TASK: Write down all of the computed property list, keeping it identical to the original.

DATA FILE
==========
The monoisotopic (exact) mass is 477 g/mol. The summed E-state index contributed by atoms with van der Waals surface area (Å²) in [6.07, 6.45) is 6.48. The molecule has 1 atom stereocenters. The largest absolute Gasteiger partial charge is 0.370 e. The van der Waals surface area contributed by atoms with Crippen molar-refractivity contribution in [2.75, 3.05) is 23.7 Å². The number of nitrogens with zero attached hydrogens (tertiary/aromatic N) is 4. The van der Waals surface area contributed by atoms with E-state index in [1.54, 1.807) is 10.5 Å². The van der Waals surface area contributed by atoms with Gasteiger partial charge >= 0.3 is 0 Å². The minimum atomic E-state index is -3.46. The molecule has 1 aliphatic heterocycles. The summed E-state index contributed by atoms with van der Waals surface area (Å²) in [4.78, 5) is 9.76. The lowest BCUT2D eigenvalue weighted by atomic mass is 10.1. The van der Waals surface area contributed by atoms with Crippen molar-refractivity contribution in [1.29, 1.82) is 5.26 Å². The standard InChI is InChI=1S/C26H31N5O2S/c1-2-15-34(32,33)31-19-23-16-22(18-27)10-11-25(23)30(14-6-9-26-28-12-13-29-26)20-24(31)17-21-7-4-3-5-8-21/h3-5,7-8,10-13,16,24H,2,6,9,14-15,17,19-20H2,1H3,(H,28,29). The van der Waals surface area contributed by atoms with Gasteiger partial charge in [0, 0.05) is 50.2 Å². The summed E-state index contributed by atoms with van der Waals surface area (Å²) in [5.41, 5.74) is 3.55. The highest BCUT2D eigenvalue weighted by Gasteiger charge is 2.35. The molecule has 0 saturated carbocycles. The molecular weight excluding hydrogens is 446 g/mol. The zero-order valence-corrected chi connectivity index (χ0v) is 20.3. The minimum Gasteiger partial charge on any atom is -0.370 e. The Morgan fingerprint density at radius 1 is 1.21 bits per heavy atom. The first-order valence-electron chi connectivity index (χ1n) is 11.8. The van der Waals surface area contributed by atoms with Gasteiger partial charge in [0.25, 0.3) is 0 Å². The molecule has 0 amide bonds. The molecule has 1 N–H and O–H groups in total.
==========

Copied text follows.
The monoisotopic (exact) mass is 477 g/mol. The summed E-state index contributed by atoms with van der Waals surface area (Å²) in [6.07, 6.45) is 6.48. The molecule has 1 atom stereocenters. The largest absolute Gasteiger partial charge is 0.370 e. The van der Waals surface area contributed by atoms with Crippen molar-refractivity contribution in [2.75, 3.05) is 23.7 Å². The number of nitrogens with zero attached hydrogens (tertiary/aromatic N) is 4. The van der Waals surface area contributed by atoms with E-state index in [1.54, 1.807) is 10.5 Å². The van der Waals surface area contributed by atoms with Gasteiger partial charge >= 0.3 is 0 Å². The minimum atomic E-state index is -3.46. The molecule has 1 aliphatic heterocycles. The summed E-state index contributed by atoms with van der Waals surface area (Å²) in [4.78, 5) is 9.76. The lowest BCUT2D eigenvalue weighted by atomic mass is 10.1. The van der Waals surface area contributed by atoms with Crippen molar-refractivity contribution in [1.29, 1.82) is 5.26 Å². The standard InChI is InChI=1S/C26H31N5O2S/c1-2-15-34(32,33)31-19-23-16-22(18-27)10-11-25(23)30(14-6-9-26-28-12-13-29-26)20-24(31)17-21-7-4-3-5-8-21/h3-5,7-8,10-13,16,24H,2,6,9,14-15,17,19-20H2,1H3,(H,28,29). The van der Waals surface area contributed by atoms with Gasteiger partial charge in [0, 0.05) is 50.2 Å². The summed E-state index contributed by atoms with van der Waals surface area (Å²) in [5.41, 5.74) is 3.55. The highest BCUT2D eigenvalue weighted by Gasteiger charge is 2.35. The molecule has 0 saturated carbocycles. The molecular weight excluding hydrogens is 446 g/mol. The zero-order valence-corrected chi connectivity index (χ0v) is 20.3. The minimum Gasteiger partial charge on any atom is -0.370 e. The Morgan fingerprint density at radius 1 is 1.21 bits per heavy atom. The first-order valence-electron chi connectivity index (χ1n) is 11.8. The van der Waals surface area contributed by atoms with Gasteiger partial charge in [0.25, 0.3) is 0 Å². The molecule has 0 amide bonds. The molecule has 1 N–H and O–H groups in total.